Sum up your creative process in one word/phrase, and explain why.
Art excavation (in rocks—one of my favorite creative processes). Conditioned by Surrealism and Abstract Expressionism (and everything in between) I see figures & abstracts in geological subjects, which I capture and process (excavate) so that what I saw in them is visible and compelling to everyone else.
Were you always an artist, even as a child? What was your path to becoming an artist?
I drew a lot as a child and was very excited to get a Jon Gnagy charcoal-based art set around age 10 (1957). After that, I painted by numbers, too and became interested in photography around age 13 (1960). Meanwhile, I pursued to other careers: college professor (English, French, Italian, jazz piano & history); jazz pianist, critic and software developer. All of these delvings into other arts have affected my visual creativity and sense of form.
What is your medium of choice and what drew you to this particular medium?
Photography. At first it was the power of bringing travel landscapes home and projecting them very big on a sheet, so I could imagine I was there. Soon after that I got a darkroom and became interested in the art of photography (1961). Henri Cartier-Bresson was a major early influence; also Ansel Adams in another, more challenging direction. I was doing street photography in New York and elsewhere in the mid-sixties, Surrealist influenced—but then André Kertész said that photography is a naturally Surrealist medium, since it captures the incongruous associations that occur constantly in daily reality.
Is there any particular experience, person, place, or thing that inspires you to create? Tell us about that.
Hundreds: from Bisti Badlands, New Mexico; to celery root; to prehistoric sculpture.When I’m in a form-rich environment like the desert at Bisti, full of hoodoos, or White Pocket or Coyote Buttes South, Vermillion Cliffs National Monument, Arizona, I’m in an altered state, very pleasurable, finding powerful compositions all over the place. This is also true in littoral reefs (e.g. Duxbury Reef near Bolinas, CA, and Doolin beach, County Clare, Ireland), littoral granites (Santa Teresa di Gallura, Sardinia; Campo Moro, Corsica; Ploumenac’h, Brittany, France); and caves like Wind Cave, Black Hills, South Dakota, and Is Zuddas, Sardinia; as well as unique geologically rich areas, like the limestone waterfronts at Bonifacio, Corsica, and Blue Basin, John Day Fossil Beds, Oregon, among many others. Since I’ve taken up drone videography, I’ve mined another source of liminal figuration in aerial stills looking straight down from 100 to 400 feet up.
Concerning the body of work that I focus on now, namely geological photography, it is (1) the great landscape photographers, e.g. David Muench, Jack Dykinga, Art Wolfe; (2) the late Surrealists, e.g. Roberto Matta, Archile Gorky, Wolfgang Paalen; and (3) the Abstract Expressionists, especially Jackson Pollock.
I’m about to put out a 30-page book that explains all of this, amply illustrated. I’m very interested in the notion of liminal figuration, that is, suggestive figuration, where the figure isn’t completely explicit, and the viewer wonders whether it was actually put there or if she’s imagining it. Both the late Surrealists and Abstract Expressionists worked with this perceptual device. Since I actually find it in nature through geological photography, I believe it was an expression of naturalism on the level of consciousness, otherwise stated, the way we encounter the diversity of forms in the world through our imagination, fuelled by our unconscious—which has been going on since prehistoric time. So I came up with the equation: liminal figuration = phenomenological naturalism. It accounts for approach of both the Late Surrealists and Abstract Expressionists on one hand, and much of my geological photography on the other.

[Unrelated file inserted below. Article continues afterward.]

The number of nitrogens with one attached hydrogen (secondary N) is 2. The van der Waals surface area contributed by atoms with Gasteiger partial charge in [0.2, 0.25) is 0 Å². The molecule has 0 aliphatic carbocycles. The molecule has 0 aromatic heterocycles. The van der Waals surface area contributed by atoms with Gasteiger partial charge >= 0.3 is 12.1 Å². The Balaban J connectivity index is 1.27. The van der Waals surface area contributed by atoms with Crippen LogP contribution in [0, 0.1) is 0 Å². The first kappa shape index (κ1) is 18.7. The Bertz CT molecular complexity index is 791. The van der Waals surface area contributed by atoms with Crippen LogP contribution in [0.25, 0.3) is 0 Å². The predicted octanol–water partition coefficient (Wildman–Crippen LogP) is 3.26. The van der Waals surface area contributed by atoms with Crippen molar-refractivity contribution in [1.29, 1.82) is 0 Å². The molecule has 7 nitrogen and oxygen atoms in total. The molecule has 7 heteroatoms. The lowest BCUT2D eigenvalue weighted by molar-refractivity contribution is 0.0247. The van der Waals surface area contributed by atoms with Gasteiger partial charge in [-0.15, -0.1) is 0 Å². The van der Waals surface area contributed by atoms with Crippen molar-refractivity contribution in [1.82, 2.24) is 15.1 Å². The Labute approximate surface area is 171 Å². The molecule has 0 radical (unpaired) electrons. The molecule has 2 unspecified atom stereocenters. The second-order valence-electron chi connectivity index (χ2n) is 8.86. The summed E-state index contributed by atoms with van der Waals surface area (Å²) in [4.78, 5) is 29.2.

What is it like showing your work to people and what do you hope people take away from it?
Most people really like my work. I hope they’ll take away a print and pay me for it, or buy my book.
What I hope they get out of it aesthetically is
- to stroke their sense of wonder, even awe at the beauty, majesty and diversity of the Earth’s surface (which is what they should get out of any really good landscape photograph);
- the pleasure that they get out of a strong abstract painting, which I believe touches something unconscious (since they can’t name it or identify the association); and
- an invitation to their imagination to see or to project figures. I hope they’ll take away a desire for more—and to travel to see such wonders for themselves.
I suspect I’m doing something new in landscape photography, and I’m working to establish geological photography as a separable discipline. I’ve written a short eBook guide to it, which I can email you. Since I’m still unknown in the larger world of fine art photography, the challenge is to get some respected people or institutions to endorse the work. I’m enrolling in “My Daily Photograph,” a gallery out of Los Angeles that emails a small selection of photographs daily to collectors around the world. Prices are generally $400 to $800 for 11x14s to 16x20s, and they take half. I figure this is a route to accumulating collectors.
Photo Art Book: earthforms.net